Denver's Shared Streets for COVID-19
In April 2020, after Denver announced stay at home orders to reduce to spread of COVID-19, the city’s Department of Transportation and Infrastructure (DOTI) closed several stretches of roadway to thru-traffic to provide residents with places to walk and bike amid social distancing rules.
Denver will continue to operate its shared streets initiative through the 2020-2021 winter season, providing space for people to walk and bike amid COVID-19 social distancing guidelines, and introducing new configurations and materials along these stretches to withstand the elements and improve safety. Changes will occur first along four shared streets that are also primary plow routes, starting with East 11th Avenue:
Other streets currently closed to thru-traffic for social distancing, including those around Sloan’s Lake and on Marion Parkway from Virginia to Downing, will be also reinforced with new materials in another round of improvements scheduled in early 2021. DOTI will assess its shared street initiative as spring approaches and in coordination with the latest developments in Denver’s battle with COVID-19.
Current Listing of Denver’s Shared Streets
Areas prioritized for shared streets were those with greater population densities, where adjacent parks were seeing significant use and reaching capacity, and areas of the city without immediate access to a park or trail. While the roads are closed to thru-traffic, local access is allowed. People in cars are urged to go very slowly and use extreme caution on these streets:
Capitol Hill Neighborhood
- E. 11th Avenue from Logan to Humboldt Streets
Sloan Lake Neighborhood
- Bryon Place from Zenobia Street to Vrain Street
- Stuart Street from 24th Avenue to 21st Avenue
North Capitol Hill/City Park West Neighborhoods
- E. 16th Avenue from Pennsylvania Street to City Park Esplanade
- Marion Parkway from Virginia Avenue to Downing Street/Bayaud Avenue
- Bayaud Avenue from Sherman to Downing Streets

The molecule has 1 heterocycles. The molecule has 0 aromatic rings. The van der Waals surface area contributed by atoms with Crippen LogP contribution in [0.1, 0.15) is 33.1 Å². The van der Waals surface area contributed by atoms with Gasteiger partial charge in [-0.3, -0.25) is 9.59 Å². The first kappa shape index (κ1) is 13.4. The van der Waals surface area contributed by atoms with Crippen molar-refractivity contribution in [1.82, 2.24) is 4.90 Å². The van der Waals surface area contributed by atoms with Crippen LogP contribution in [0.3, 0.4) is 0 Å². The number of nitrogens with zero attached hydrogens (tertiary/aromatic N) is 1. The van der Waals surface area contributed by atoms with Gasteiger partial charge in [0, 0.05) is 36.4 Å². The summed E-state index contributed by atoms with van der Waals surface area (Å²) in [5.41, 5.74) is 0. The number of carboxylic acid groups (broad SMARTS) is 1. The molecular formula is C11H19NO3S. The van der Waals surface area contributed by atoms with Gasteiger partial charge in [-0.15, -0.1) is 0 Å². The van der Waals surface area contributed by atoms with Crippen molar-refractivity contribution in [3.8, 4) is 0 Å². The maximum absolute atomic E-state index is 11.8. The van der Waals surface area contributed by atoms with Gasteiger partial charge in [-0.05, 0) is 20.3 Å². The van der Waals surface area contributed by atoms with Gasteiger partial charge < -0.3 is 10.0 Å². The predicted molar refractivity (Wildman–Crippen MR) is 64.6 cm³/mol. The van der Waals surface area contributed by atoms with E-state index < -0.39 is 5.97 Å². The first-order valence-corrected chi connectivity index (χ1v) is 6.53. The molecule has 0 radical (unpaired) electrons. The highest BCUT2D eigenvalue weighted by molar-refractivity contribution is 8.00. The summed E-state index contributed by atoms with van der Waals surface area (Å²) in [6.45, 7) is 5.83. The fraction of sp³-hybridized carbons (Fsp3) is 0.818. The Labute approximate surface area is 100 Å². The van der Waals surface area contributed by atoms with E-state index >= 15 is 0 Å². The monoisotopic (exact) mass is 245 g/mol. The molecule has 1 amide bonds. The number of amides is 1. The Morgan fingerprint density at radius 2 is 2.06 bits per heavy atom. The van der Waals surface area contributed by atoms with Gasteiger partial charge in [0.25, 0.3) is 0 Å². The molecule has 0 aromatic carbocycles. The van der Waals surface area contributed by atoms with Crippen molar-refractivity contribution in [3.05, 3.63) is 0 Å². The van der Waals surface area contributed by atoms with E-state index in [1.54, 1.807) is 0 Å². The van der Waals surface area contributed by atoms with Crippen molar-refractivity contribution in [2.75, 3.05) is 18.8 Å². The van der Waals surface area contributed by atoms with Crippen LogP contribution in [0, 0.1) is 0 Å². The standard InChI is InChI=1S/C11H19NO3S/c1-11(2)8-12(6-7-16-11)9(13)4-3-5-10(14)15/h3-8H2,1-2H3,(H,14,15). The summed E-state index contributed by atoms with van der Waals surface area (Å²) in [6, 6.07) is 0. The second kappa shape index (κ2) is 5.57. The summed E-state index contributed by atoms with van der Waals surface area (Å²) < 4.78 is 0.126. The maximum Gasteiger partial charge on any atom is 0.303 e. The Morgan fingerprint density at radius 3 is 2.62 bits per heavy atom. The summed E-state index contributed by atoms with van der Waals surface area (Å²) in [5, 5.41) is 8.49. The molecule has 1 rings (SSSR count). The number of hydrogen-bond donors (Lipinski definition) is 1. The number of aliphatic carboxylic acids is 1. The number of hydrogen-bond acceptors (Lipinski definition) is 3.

- 30th Street from Welton Street to Larimer Street
What are the benefits of shared streets?
Shared streets defer and slow vehicle traffic, improving safety and comfort for people to recreate and move in the street. They also create additional space to help communities maintain physical distancing recommendations while moving around their neighborhood.
If my residence is located on a shared street, can I still park on-street?
Yes. On-street parking is allowed on shared streets; however, Denver is still enforcing fire hydrant clearance zones, no stopping zones, loading zones, blocked driveways and alleys.
Will I still be able to access my residence or a business that’s located on a shared street?
Yes. Access to residences and businesses will still be maintained along shared street corridors.
Am I allowed to drive on a shared street?
Yes. While the roads are closed to thru-traffic, local access is still allowed for emergency vehicles, for people accessing homes and business along the stretch, and activities such as delivery and take out orders that start or end on the stretch. People in cars are urged to go very slowly and use extreme caution on shared streets.
Can people gather on shared streets?
No. People should not use the shared streets for group gatherings, picnicking, or the set up of tables, chairs, play equipment, etc. for the safety of all.
If you have questions about Shared Streets, please contact DOTI.email@example.com.